BWW Review: Your Kids Will Love ANNIE at Mirvish
Puzzle pieces cover the stage, invoking a sense of kid-centric wonder in Mirvish's ANNIE. With music by Charles Strouse, lyrics by Martin Charnin, and a book by Thomas Meehan, ANNIE has stood the test of time as one of musical theatre's most beloved shows. Mirvish's production keeps the inspirational story and the hummable tunes - but offers a weird production concept that spends the entire show fighting itself.
We all know the story. Little Orphan Annie (Isobel Khan), "cared for" by the cruel Mrs. Hannigan (Lesley Nicol), hopes to one day be reunited with her parents. When Grace Farrell (Carolyn Maitland), the secretary to billionaire Mr. Warbucks (Alex Bourne), seeks an orphan to spend Christmas at the mansion, Annie jumps at the opportunity - enchanting Grace in seconds. Warbucks quickly grows fond of the little girl as well, and offers to adopt her - but Annie refuses, adamant that her parents are still out there. This sets Warbucks on a mission to find Annie's real parents - but it won't be easy - especially with the shady Mrs. Hannigan hanging around.
With so many revivals of this show, it's difficult to place this production. It's certainly not as modern as the most recent 2014 film - thankfully they've kept the setting to New York in the 1930s - but it didn't feel as classy as the most recent Broadway revival either. This version, directed by Nikolai Foster, takes on Dr. Seuss-like qualities - attempting to seem timeless when the time and place are very clearly established. It doesn't work. The cast, however, all do their best to very enthusiastically sell the story.
As Mrs. Hannigan, Lesley Nicol (Mrs. Patmore in Downton Abbey) is a picturesque villain. With her signature rasp, Nicol stomps around the grungy set, barking orders at the little girls that live in her state-funded orphanage. Nicol plays drunk quite well as Hannigan - annoyed when anyone interacts with her, slurring her words and practically screaming through her songs.
For the opening performance, the lovely Isobel Khan played the role of Annie. Khan has a wonderful singing voice, with enough control to pull back for sincere moments like 'Maybe', or showcase power in the show's signature hit, 'Tomorrow'. The orphans joining Annie (played by Markeda McKay, Shechinah Mpumlwana, Sienna Civichino, Jaime MacLean, Ella Larivière, and Jenna Weir) were all delightfully charming, dancing Nick Winston's exciting choreography with ease.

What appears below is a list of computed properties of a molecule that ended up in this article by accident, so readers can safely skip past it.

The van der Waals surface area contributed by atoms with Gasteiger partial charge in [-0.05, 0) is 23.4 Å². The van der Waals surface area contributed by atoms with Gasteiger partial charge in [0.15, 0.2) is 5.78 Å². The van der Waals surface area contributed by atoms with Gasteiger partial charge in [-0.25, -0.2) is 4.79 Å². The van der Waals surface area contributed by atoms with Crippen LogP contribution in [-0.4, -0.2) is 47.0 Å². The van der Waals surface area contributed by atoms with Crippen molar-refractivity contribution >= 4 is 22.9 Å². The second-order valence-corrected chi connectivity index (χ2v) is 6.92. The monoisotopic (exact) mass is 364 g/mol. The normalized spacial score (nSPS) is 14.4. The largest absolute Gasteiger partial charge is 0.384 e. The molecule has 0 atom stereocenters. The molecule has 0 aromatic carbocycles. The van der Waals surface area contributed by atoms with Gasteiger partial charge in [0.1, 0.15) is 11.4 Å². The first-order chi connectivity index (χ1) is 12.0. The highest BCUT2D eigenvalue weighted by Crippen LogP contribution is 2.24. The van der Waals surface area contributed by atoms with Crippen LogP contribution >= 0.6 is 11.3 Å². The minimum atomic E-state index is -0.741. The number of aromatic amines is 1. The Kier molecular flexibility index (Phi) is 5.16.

In terms of character arc, Daddy Warbucks is given the most development. He starts the show as a busy, distracted businessman and ends a loving parental figure. Bourne gives a very compelling performance as the billionaire, with excellent vocals and a persuasive emotional commitment to the story. As his secretary, Grace, Maitland sings with a pleasant soprano, delivering a kind, supportive portrayal - but I thought there could have been more chemistry between her Grace and Bourne's Warbucks.
With its story of hope and catalogue of memorable melodies, it's no wonder ANNIE is still filling seats after 41 years. The kids in the theatre seemed to love what they were hearing - but in this production, you might feel compelled to shut your eyes when you take it all in.
ANNIE presented by Mirvish, runs through June 3, 2018 at the Ed Mirvish Theatre, 244 Victoria St., Toronto, ON.
For more information and to purchase tickets, visit https://www.mirvish.com/shows/annie
(main photo: the cast of ANNIE - Toronto Production. Photo by Cylla von Tiedemann 2018 )